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vocal extremists have swarmed their board meetings spewing a toxic

Spewing a toxic Why Angry Three of Shasta County’s elected supervisors have the sort of conservative credentials that would normally guarantee a long political career in this Republican stronghold, where cowboys still drive cattle through the smaller towns and Blue Lives Matter flags are stickered across the back of pickups. This story was supported by the Pulitzer Center. Supervisor Mary Rickert co-owns a beef operation. Leonard Moty is a former beat cop who became chief of police in Redding. Joe Chimenti is a former cop himself who headed the pro-development building trade council. But for an increasing number of their constituents, that’s not enough. For much of the past two years, vocal extremists have swarmed their board meetings spewing a toxic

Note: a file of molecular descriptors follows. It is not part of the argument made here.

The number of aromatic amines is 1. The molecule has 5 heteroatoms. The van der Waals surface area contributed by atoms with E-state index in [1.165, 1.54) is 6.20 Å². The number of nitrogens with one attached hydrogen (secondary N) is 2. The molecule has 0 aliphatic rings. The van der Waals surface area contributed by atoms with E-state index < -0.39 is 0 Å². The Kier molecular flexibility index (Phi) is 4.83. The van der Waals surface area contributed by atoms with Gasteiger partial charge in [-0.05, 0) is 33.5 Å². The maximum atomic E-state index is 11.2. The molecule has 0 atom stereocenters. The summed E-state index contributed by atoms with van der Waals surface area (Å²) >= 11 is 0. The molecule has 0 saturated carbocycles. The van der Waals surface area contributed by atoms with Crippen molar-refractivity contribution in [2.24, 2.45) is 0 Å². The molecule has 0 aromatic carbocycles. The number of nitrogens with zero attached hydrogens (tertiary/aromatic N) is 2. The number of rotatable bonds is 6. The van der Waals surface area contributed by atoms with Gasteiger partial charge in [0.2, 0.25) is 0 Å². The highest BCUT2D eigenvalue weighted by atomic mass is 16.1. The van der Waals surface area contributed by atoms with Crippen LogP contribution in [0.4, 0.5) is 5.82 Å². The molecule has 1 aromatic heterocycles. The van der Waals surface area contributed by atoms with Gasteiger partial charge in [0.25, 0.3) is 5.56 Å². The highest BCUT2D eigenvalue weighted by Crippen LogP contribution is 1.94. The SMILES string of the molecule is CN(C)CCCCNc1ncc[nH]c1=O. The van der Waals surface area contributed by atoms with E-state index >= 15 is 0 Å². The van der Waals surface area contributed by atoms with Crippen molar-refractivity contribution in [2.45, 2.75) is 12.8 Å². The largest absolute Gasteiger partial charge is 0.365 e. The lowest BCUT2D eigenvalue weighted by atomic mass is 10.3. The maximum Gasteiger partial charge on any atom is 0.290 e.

Reddit NFL Live Streams: Official Reddit NFL Streams of conspiracy theories and violent rhetoric under the pretext of a rebellion against Gov. Gavin Newsom’s pandemic edicts — rules that officials in Shasta County were mostly ignoring anyway — and a variety of other complaints. $2 for 2 months Subscribe for unlimited access to our website, app, eEdition and more CLAIM OFFER Duration 3:43 Watch how extremists shout down city, county, school boards in violent, toxic ways In California, extremists have swarmed local board meetings with a toxic mix of conspiracy theories, anti-government rhetoric and violent slurs, video shows. By David Caraccio At one point, a man in a Grim Reaper costume stood before the Shasta County board and tried to set a surgical mask on fire. Another man announced he was placing board members under citizen’s arrest. Rickert received an email that she took as a threat. “Going. Going. Gone or Dead Woman Walking,” read its subject line. “My job has really interfered with the time I could devote to removing you and your twisted garbage leadership on the BOS,” the writer said. “You are a disgrace and soon you’ll be just a bad memory.” Then came Carlos Zapata, a local restaurant owner and militia member with ties to the Proud Boys, an organization the FBI calls an extremist group linked to white nationalism. Zapata warned the board at a public meeting that the people showing up at county meetings “are not going to be peaceful much longer.” Zapata and his fellow activists created a local political movement called the “Red, White and Blueprint.” Supporters began collecting signatures to recall the three supervisors on the five-member board. The movement threw the county’s political scene into turmoil for months, although the activists eventually only received enough signatures to have a recall election in February against Moty, the former police chief. Today’s top headlines Sign up for the Daily Afternoon Bulletin and get a quick summary of the day’s news. This site is protected by reCAPTCHA and the Google Privacy Policy and Terms of Service apply. Gadflies and conspiracy theorists at town meetings are a staple of democracy, and local policy debates regularly get heated. But this recall effort, Moty said, is something else entirely. It’s filled with “threats and coercion and intimidation and lies,” he said. “It’s shocking to me to see my community do something like this,” Moty said. From Modesto to Placerville, Sacramento to Oroville to Redding, the dangerous, conspiracy theory-driven spirit behind the deadly Jan. 6 U.S. Capitol riots has spread across California as far-right extremists and anti-government activists mobilize to disrupt the work of local elected officials. Local government and school board meetings have turned into tedious and contentious slogs filled with hours of public comment as extremists shout and ramble on, spewing misinformation and sometimes threatening public officials. This disruption is more than just a distraction that slows work on routine business, according to government watchdogs and academics who study domestic extremism. They warn that these increasingly hostile activists pose a serious threat to seize local political power. At the same time, some activists might resort to violence in what they consider a war for the very soul of America if they think they have the backing of a credible movement behind them. That hasn’t happened yet in California, but local activists have seized on vaccine and mask mandates, business restrictions and animus for Newsom to align once-disparate groups under the umbrella of fighting for “freedom.” While the attempt to recall the governor failed, it further motivated activists to descend on these city and county councils and, increasingly, school boards. In Rocklin, law enforcement now attends school board meetings, which have become increasingly contentious and riddled with misinformation and conspiracies. “You’re gonna need a lot more police than that,” Matthew Cropley, a parent, said at one of the meetings. He claimed that separating unmasked and masked students is a form of modern segregation comparable to slavery, Native American genocide and Japanese internment camps. Central to many of these efforts: Christian church leaders, including many who have boasted about defying public health orders and made a show of doling out exemptions for people who won’t take the vaccine. In some cases, churches have spearheaded conferences riddled with prominent conspiratorial figures. Some say they are organizing to “take back” the power. California is home to more than 400 city councils, 58 boards of supervisors and hundreds of school boards — all of them holding public meetings that a few years ago were mostly ignored. Though discussions would sometimes get intense, the Shasta County Board of Supervisors once largely concerned itself with union contracts, doling out grants and approving development and road projects. Some of that targeted outrage is finding a receptive audience among elected officials. In a rebuke to California’s pandemic rules, the Oroville City Council on Nov. 2 voted to call itself a “constitutional republic,” parroting right-wing anti-government outrage from the past year. The largely symbolic resolution says that “overreaching” state or federal executive orders “will not be enforced by the City of Oroville against its citizens.” In Sacramento, Sue Frost, who chairs the County Board of Supervisors, has said she wants a county grand jury to investigate the U.S. Centers for Disease Control and Prevention over how it counts coronavirus deaths. She has also promoted unproven and potentially dangerous treatments for COVID-19 and, last year helped organize a conference alongside sheriffs and lobbyists to decry the state’s pandemic response. IMG_Virus_Outbreak_Los_A_3_1_K9L5UVL6_L679065691.JPG Anti-vaccine mandate protesters and supporters of the California recall election rally outside the front doors of the Los Angeles Unified School District headquarters in September after the county board of education voted Thursday to require students 12 and older to be vaccinated against the coronavirus to attend in-person classes. Damian Dovarganes AP In a country with a long tradition of impassioned political discourse, is 2021 really different from any other period of political turmoil? Many who study political movements say the country is on the edge of something that could explode into more violence and suppress public participation. Brian Levin, director of the Center for the Study of Hate and Extremism at California State University, San Bernardino, said the conspiratorial, inexperienced and anti-democracy activists might end up filling the void after worn-out or terrified public officials step away. Levin said that is a threat to democracy and creates a real threat of violence. “They merely have to target traditionally sleepy local governance events,” Levin said. “And that is a problem. Someone is going to get seriously injured or worse.” The Department of Homeland Security warned last year, prior to the U.S. Capitol riots on Jan. 6, that violent white supremacists were the “most persistent and lethal threat in the homeland.” California anti-terrorism officials also are worried. Tom Osborne, who oversees day-to-day homeland security operations for California’s Office of Emergency Services, warned that loosely organized or individual extremists might mobilize to target local elected officials. Misinformation and conspiratorial thinking — especially about election results — might lead some to believe violence was necessary, he told lawmakers at a legislative hearing in May. Law enforcement agencies across California, he said, have noticed a “stark acceleration of domestic violent extremism, radicalization, calls for mobilization, attack plotting and attempts.” Osborne’s remarks came two months before a federal grand jury in San Francisco indicted two far-right activists, one of whom was a member of the “Three Percenters” militia group, for allegedly plotting to blow up the headquarters of the California Democratic Party in Sacramento. The FBI said in its affidavit the men were motivated by the bogus conspiracy theory that Donald Trump “actually won the presidential election” and that “they should ‘go to war’ to ensure he remained in power.” “I want to blow up a democrat building bad,” one of the men, Ian Benjamin Rogers, wrote in a text, according to the affidavit. “The democrats need to pay.” Another recall attempt, among many The town of Placerville in El Dorado County near Sacramento is known as Old Hangtown, a reference to the extrajudicial killings that were once carried out in the town square. That heritage, viewed as a symbol of a racist past, proved to be a flashpoint earlier this year when the Placerville City Council voted to erase a noose from the city’s official logo. Combined with their rage over pandemic restrictions, the stage was set for conspiratorial-minded critics to mobilize. “They’re coming after every business, every noose that’s around this town — they’re coming after everything,” Placerville resident Mandi Rodriguez said at a council meeting in April. “This virus, critical racism woke-ism, is going to destroy our country.” SAC_211018_PK_ANTIVAC_574.JPG Placerville resident and organizer Mandi Rodriguez leads protesters during a rally against vaccine mandates at El Dorado County Courthouse in Placerville on Monday, Oct. 18, 2021. Paul Kitagaki Jr. [email protected] After the vote, Rodriguez, who ran unsuccessfully for Placerville City Council in 2020, organized an effort to recall four of the five members on the council. She also wrote that the county’s “human rights commission needs to be disbanded, it is clearly a one-sided commission that caters to progressive ideology and their hate for anyone else who does not share their opinions.” She found support in part through a Facebook page rife with misinformation and conspiracy theories about COVID-19. In September, the group, called “El Dorado County Freedom Fighters,” shared a post proclaiming 9/11 was an inside job. More recently, it has encouraged supporters to take part in “No Mandates Monday,” where students and “medical freedom believers” protest outside Ponderosa High School in Shingle Springs. Others in El Dorado County who are immersed in conspiratorial thinking or affiliated with extremist groups have quietly entered public-service posts. In December 2020, Placerville garnered international attention after members of the Proud Boys showed up at a Toys for Tots fundraiser and posed with a man dressed as Santa. That man, Chris Cockrell, joined them in making hand gestures supportive of the white supremacist ideology. Residents were outraged, and one man compiled a 54-page dossier purporting to show Cockrell’s social media connections to the group. Cockrell, who served in the U.S. Army, said in a meeting that the public firestorm was meant to “defame” him and that his alleged connection to the group could not be proved. “I’m a great fit for El Dorado County,” he said at a meeting. “I welcome everybody to be in my circle of my family, my business, and my passion.” He has not publicly denounced the Proud Boys, and was ultimately appointed by the board of supervisors to the county’s Veterans Affairs Commission. Cockrell declined to comment for this story. And Keeley Link, an anti-vaccine advocate and member of the Freedom Angels, an anti-vaccine group that has increasingly espoused anti-government ideas, has for more than a year spun elaborate conspiracy theories during board meetings and rallies. She said the vaccines were a ploy to enrich drug companies and doctors. She has criticized county officials in public meetings and sent them scores of emails in recent months. “As a community, we declare the end to the pandemic and will be peacefully not complying with the unwarranted and unjust restrictions,” Link wrote in a Jan. 5 email to the Board of Supervisors. In April, Link was appointed by the board of supervisors to the county’s Commission on Aging, an advisory group that makes policy recommendations on behalf of older residents in the county. Link did not return The Bee’s requests for comment. Ultimately, the recall effort spearheaded by Rodriquez collected only about 600 signatures, far short of the required 1,671 to qualify for the ballot. “We are encouraged by the new interest and involvement in local politics that this process has produced,” the recall group wrote in a statement. Rodriguez blamed the Caldor Fire that chewed through much of the county at the peak of signature collection efforts. But she’s not ready to give up. Asked if she’d take another run for city council, Rodriguez demurred but didn’t discount it. If anything, Rodriguez said, she’d be more interested in a spot on the board of supervisors. “I’ll be honing my skills until then,” she said. “That’s not the end of Mandi Rodriguez.” A couple weeks later, Rodriguez shouted into a bullhorn as hundreds of people lined the downtown Placerville streets to decry vaccine mandates. “Unmasked, unmuzzled, unvaccinated, unafraid,” read one sign. “No manditory (sic) jab” said another. Approximately a dozen people, mostly young men, wearing sweatshirts for the “Hangtown Proud Boys” roamed the crowd. A group of them taped a white sheet over a city welcome sign on Main Street: “THIS IS THE GOVERNMENT THE FOUNDERS WARNED US ABOUT.”